... A series of upper-level disturbances will pass through the region today through Sunday while high pressure builds over the Atlantic. Low pressure will pass to the south Monday and a strong cold front will pass through Tuesday. High pressure will build overhead for the middle portion of next week.
NEAR TERM /THROUGH TONIGHT/... ...Update to include Small Craft Advisory for the upper Tidal Potomac River and the northern Bay today. Previous discussion follows...
A warm front over western PA into the Potomac Highlands early this morning will push northeast today. A few showers and even a thunderstorm are possible early this morning, mainly across the Allegheny Highlands and near the Mason-Dixon Line, but most of the coverage should be to our north where the forcing is a little stronger on the warm front.
A deep westerly flow behind the warm front will allow for warmer and more humid conditions as the flow rotates around high pressure over the Atlantic and a subtropical ridge over southern Florida. At the same time, the jetstream will remain over our area, so upper-level disturbances will pass through during this time. Timing of these systems will be difficult, which does have an impact on the forecast and it does lower confidence. That is because these disturbances will have the potential to trigger showers and thunderstorms due to increasing instability associated with the warmer and more humid airmass. Therefore, there can be a shower or thunderstorm at anytime today and tonight. As of now, it does appear that one of the disturbances (perhaps an MCS) will pass through the area from west to east, first across the Allegheny Highlands late this morning/early afternoon, then across the DC metro area around mid-afternoon, and through Baltimore by late this afternoon/early evening. This is when the best chance for showers and a few thunderstorms will be. There is an isolated threat for severe storms due to stronger shear profiles associated with the jetstream and increasing instability. Also, with heavy rain from thunderstorms there is an isolated flood threat especially if an organized bowing segment develops where the shear vector will be parallel to the northern and southern portions of such a feature (oriented west to east). Confidence is too low for a flash flood watch at this time since the storms will be moving fast and there is uncertainty as to how organized this system will be when moving through.
Left pops in for tonight as well since there will be more shortwave energy passing through, but coverage should be isolated to widely scattered for most of the area. Tonight will feel noticeably more humid with lows ranging from the 60s west of the Blue Ridge to the 70s for most places east of the Blue Ridge.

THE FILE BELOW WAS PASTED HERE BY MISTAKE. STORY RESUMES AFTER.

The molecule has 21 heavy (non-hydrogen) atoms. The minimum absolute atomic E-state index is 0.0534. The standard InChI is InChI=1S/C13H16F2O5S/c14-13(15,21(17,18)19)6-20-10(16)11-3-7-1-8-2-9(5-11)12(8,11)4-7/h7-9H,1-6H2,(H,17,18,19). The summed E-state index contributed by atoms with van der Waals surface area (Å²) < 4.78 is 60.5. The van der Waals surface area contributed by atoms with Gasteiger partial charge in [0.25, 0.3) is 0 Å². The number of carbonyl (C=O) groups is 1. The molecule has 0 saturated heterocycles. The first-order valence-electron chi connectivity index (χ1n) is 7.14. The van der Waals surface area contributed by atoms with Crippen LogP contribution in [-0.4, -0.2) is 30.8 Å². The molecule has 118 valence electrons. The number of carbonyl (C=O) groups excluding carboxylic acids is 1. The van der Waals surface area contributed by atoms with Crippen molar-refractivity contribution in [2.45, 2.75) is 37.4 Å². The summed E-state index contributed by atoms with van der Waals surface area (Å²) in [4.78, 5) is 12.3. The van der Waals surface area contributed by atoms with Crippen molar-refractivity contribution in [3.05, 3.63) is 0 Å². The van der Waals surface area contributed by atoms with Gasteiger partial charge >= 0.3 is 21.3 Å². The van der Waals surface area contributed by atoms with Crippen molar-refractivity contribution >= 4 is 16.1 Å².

SHORT TERM /SUNDAY THROUGH MONDAY NIGHT/... High pressure will remain over the Atlantic while low pressure passes through the southeastern CONUS. Some subsidence and riding north of the surface low may keep most of the shortwave energy to the north for Sunday, and this may cause convection to be more isolated or scattered. However, more hot and humid conditions are expected and this will increase instability to the point that if something does develop it may contain gusty winds and locally heavy rainfall.
The low will pass by to our southeast Sunday night through Monday and a stronger cold front will approach from the northwest Monday night as a potent upper-level trough digs over the Great Lakes and Midwest. Timing of these systems will have a significant impact on our forecast. As of now, we are leaning toward the less progressive solution that has the cold front holding off to our west through Monday night. If this solution plays out, then convection will be isolated or widely scattered Monday for most areas with perhaps more widespread convection near the Allgheny Highland late Monday/Monday night near the approaching cold front. If the front is faster, then convection will be more widespread and the threat for severe storms will increase. Will continue to monitor.
LONG TERM /TUESDAY THROUGH FRIDAY/... Long term will start out active as a strong trough and frontal boundary passes through the region Tuesday. Timing is still uncertain, but showers and thunderstorms, some with heavy rain, are likely, especially in the morning. Flooding is a risk given high PW's and potential slow movement of the front. Could be something gusty as well, but given timing, uncertainty on any severe risk is a little higher.
After that, Canadian high pressure will build across the region, with cooler and drier conditions and plenty of sunshine. Highs will be notably below normal for late June. Warming trend starts thereafter, but slowly, with low to mid 80s Thursday/Friday. Dry weather is most likely with the high pressure most likely to remain in control, but increasing humidity could allow something convective to pop, especially along the higher terrain, by Friday afternoon.